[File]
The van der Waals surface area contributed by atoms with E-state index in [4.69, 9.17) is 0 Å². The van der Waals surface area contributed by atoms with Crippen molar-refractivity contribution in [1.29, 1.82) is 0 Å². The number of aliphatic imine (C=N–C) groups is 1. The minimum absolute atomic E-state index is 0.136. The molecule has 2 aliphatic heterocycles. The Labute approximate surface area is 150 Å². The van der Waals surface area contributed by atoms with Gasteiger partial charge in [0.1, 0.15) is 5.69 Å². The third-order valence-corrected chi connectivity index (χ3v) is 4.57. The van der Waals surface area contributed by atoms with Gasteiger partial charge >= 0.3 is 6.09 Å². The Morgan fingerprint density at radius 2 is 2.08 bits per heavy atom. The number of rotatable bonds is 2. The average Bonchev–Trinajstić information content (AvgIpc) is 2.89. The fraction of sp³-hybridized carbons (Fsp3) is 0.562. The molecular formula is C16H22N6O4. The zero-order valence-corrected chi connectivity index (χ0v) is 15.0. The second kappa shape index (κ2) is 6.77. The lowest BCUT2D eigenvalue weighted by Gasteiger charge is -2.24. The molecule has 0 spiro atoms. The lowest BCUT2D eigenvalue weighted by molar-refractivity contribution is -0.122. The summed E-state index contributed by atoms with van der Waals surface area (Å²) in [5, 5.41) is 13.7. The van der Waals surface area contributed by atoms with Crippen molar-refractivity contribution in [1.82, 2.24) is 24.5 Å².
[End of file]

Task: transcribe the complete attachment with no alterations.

The van der Waals surface area contributed by atoms with E-state index in [4.69, 9.17) is 0 Å². The van der Waals surface area contributed by atoms with Crippen molar-refractivity contribution in [1.29, 1.82) is 0 Å². The number of aliphatic imine (C=N–C) groups is 1. The minimum absolute atomic E-state index is 0.136. The molecule has 2 aliphatic heterocycles. The Labute approximate surface area is 150 Å². The van der Waals surface area contributed by atoms with Gasteiger partial charge in [0.1, 0.15) is 5.69 Å². The third-order valence-corrected chi connectivity index (χ3v) is 4.57. The van der Waals surface area contributed by atoms with Gasteiger partial charge >= 0.3 is 6.09 Å². The Morgan fingerprint density at radius 2 is 2.08 bits per heavy atom. The number of rotatable bonds is 2. The average Bonchev–Trinajstić information content (AvgIpc) is 2.89. The fraction of sp³-hybridized carbons (Fsp3) is 0.562. The molecular formula is C16H22N6O4. The zero-order valence-corrected chi connectivity index (χ0v) is 15.0. The second kappa shape index (κ2) is 6.77. The lowest BCUT2D eigenvalue weighted by Gasteiger charge is -2.24. The molecule has 0 spiro atoms. The lowest BCUT2D eigenvalue weighted by molar-refractivity contribution is -0.122. The summed E-state index contributed by atoms with van der Waals surface area (Å²) in [5, 5.41) is 13.7. The van der Waals surface area contributed by atoms with Crippen molar-refractivity contribution in [1.82, 2.24) is 24.5 Å².